ON THE EDGE
Scene after dark scene after darker, more humid scene—bring along your wiper-attached night specs—you admire the fevered touches Peter Weir brings to his vision of Third World hell in The Year of Living Dangerously. Based on C.J. Koch’s award-winning novel about an Australian journalist’s pursuit for that next front page scoop during the attempted 1965 Communist coup of the Sukarno dictatorship in Indonesia, the movie, filmed in the Philippines and budgeted at around 6 mil, summons up the atmosphere almost too well—you can get mighty depressed as you view the expanses of privation, the polluted waters, the westernized whores waiting for the foreign press at a local cemetery, the random brutalities of insurgency and martial law. Weir doesn’t have a raging explicit agenda; in fact, he intentionally avoids the aftermath of the aborted Communist coup: starting on September 30, 1965, the ensuing blood bath took the lives of between 300,000 and 400,000 Indonesians. But what Weir does is brave enough: he injects the failed revolution into his romantic inferno of sex and competitive journalism. Unlike Under Fire, in which journalists commit the grave sin by becoming involved and taking sides, and unlike The Killing Fields, wherein N.Y.Times reporter Sydney Schanberg suffers a case of the guilts over leaving his beloved Cambodian buddy behind, The Year of Living Dangerously confirms the perils of the naïve who risk lives for newsprint glory.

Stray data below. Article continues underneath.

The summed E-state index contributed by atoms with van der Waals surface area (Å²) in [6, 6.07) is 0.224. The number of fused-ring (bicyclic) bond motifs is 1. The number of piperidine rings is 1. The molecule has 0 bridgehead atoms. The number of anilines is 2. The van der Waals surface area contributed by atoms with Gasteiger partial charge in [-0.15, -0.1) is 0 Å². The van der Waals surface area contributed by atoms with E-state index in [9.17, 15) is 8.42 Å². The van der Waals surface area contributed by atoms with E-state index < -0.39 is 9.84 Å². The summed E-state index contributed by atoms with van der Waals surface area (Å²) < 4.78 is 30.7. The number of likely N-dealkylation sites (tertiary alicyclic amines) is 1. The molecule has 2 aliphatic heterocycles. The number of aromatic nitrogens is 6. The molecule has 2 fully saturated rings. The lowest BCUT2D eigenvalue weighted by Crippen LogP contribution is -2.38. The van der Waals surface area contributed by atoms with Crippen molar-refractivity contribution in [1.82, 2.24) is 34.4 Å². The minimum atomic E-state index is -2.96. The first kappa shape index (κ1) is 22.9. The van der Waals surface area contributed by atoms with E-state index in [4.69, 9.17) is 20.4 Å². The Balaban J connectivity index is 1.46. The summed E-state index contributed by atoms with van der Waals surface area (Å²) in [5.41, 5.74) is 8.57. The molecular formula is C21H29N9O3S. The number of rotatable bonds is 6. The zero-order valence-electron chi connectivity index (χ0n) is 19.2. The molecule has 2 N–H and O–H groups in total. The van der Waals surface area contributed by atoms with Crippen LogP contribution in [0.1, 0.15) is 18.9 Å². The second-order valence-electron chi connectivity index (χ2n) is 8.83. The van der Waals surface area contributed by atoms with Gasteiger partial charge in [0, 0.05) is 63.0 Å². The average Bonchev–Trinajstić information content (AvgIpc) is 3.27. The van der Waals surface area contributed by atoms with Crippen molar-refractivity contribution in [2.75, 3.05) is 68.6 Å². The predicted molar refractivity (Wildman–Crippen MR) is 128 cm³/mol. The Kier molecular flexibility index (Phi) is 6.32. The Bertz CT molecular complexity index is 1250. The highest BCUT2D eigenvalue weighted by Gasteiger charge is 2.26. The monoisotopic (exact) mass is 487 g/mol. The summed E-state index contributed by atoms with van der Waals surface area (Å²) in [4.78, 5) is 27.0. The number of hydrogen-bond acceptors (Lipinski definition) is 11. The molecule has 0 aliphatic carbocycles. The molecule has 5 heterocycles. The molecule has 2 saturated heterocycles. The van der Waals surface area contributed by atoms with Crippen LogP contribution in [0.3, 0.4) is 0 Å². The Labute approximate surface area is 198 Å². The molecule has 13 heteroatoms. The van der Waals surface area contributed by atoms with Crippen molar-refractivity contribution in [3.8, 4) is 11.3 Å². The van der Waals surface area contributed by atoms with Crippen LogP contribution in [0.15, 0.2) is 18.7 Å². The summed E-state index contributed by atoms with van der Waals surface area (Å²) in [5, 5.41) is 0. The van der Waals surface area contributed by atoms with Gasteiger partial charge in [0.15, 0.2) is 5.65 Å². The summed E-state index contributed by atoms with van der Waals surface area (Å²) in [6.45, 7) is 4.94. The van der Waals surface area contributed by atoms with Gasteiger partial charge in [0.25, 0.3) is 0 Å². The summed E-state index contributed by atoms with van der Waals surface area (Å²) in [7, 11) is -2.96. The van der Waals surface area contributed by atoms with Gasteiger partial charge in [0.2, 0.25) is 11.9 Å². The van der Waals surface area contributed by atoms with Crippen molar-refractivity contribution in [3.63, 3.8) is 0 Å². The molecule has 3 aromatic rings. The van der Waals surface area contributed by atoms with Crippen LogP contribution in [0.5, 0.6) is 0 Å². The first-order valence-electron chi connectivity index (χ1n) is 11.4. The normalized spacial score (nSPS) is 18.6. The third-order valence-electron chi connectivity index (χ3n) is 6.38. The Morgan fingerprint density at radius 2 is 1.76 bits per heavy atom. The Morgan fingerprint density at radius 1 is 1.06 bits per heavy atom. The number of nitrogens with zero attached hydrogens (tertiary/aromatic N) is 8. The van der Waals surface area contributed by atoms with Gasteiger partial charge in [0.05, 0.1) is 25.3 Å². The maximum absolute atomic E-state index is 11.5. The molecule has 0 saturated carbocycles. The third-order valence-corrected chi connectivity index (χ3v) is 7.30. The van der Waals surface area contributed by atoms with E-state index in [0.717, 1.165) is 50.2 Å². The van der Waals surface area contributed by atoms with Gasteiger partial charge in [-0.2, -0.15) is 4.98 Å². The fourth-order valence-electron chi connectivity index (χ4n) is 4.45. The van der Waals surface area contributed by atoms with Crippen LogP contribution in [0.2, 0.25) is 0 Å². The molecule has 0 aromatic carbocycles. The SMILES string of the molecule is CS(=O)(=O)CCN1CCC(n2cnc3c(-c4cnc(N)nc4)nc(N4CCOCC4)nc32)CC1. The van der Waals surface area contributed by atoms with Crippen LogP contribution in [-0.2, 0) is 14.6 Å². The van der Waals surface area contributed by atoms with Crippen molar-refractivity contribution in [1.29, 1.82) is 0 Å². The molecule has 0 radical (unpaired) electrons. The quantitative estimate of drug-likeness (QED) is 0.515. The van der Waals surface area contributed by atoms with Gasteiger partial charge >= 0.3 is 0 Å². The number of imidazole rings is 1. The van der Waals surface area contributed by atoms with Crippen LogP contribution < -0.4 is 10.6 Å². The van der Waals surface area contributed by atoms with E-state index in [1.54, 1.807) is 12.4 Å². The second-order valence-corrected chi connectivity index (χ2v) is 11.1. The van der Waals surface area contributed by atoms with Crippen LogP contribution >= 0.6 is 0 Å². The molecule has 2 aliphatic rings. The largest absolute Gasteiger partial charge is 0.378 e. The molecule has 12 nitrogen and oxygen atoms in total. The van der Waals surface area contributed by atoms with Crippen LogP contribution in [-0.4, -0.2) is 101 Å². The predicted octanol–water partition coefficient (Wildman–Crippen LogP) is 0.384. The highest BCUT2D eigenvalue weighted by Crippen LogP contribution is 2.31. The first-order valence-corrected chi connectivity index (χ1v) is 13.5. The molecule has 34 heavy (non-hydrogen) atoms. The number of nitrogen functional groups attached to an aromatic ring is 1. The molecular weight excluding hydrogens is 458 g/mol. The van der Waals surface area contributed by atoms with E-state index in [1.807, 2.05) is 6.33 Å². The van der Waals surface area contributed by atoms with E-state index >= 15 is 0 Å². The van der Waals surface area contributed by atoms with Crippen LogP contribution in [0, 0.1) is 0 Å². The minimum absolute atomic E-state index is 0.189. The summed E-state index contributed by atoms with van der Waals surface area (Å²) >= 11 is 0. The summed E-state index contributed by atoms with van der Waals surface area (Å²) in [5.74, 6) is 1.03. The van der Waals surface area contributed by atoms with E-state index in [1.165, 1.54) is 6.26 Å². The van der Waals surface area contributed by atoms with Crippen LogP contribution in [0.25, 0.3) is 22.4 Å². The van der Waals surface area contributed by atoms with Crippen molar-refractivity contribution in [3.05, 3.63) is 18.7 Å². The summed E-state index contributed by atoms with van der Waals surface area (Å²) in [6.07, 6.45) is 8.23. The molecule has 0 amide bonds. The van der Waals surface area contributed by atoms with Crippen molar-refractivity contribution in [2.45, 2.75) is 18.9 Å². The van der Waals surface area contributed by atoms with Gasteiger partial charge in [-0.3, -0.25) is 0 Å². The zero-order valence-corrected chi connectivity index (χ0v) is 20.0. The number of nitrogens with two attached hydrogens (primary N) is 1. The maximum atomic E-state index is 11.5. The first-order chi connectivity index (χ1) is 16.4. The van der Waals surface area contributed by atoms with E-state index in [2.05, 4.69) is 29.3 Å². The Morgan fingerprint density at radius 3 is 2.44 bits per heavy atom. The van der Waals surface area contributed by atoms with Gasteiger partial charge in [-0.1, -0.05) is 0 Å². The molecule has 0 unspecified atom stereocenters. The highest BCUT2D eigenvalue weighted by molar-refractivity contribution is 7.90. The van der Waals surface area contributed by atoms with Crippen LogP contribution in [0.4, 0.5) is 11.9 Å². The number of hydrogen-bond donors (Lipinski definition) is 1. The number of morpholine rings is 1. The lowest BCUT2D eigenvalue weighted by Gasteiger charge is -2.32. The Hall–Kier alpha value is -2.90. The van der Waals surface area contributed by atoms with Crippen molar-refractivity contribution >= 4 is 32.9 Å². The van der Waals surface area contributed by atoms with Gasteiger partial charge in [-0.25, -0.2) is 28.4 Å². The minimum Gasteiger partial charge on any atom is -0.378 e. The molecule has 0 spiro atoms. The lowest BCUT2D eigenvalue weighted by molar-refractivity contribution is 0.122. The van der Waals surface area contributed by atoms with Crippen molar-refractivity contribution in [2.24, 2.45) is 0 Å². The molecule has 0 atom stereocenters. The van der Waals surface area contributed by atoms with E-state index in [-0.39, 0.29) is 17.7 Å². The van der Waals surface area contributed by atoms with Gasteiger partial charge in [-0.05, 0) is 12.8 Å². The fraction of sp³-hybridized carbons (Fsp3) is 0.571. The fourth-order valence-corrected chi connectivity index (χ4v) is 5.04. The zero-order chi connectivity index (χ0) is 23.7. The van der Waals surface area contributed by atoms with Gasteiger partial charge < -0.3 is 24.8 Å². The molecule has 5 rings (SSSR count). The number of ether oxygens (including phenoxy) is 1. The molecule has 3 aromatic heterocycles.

When Living Dangerously was released in 1983, and Linda Hunt, who plays the male Billy, won a handful of awards, including the Oscar, some of us weren’t unfair but reserved about the performance, prompted by our overdosing of one sex playing another—as in Tootsie, Yentl, Victor/Victoria, The World According to Garp. Those reversals deliberate and comic but in Hunt’s case, there’s no intended caprice; this is serious acting, and Hunt got the part not only because she had unique physical qualifications, but also because there really wasn’t any other male actor available who had the voice for the needed authoritative elocution. Minus all the publicity that surrounded her back then, Hunt’s portrayal now seems far more than a director’s gamble or desperate last choice. Though there’s a slight betrayal to her sex when we hear her reading the wording of an invitation to a swanky affair, Hunt’s Billy is a complex hero as sexual eunuch; with cauliflower ears and a bad hair cut that accentuate the Asian, she has a face that looks like Gale Sondergaard crossed with Leonard Nimoy. Dressed in print shirts with large pockets filled with film stock to downplay the breasts, she’s never ludicrous—not even when dancing with Sigourney Weaver to “Whole Lotta Shakin’ Goin’ On.” And the soundtrack’s classics accompanying her scenes are incongruous-to-the-setting perfect: “September” from Strauss’s Four Last Songs, performed by Kirite Kanawa, and excerpts of “L’Enfant” from Opera Sauvage.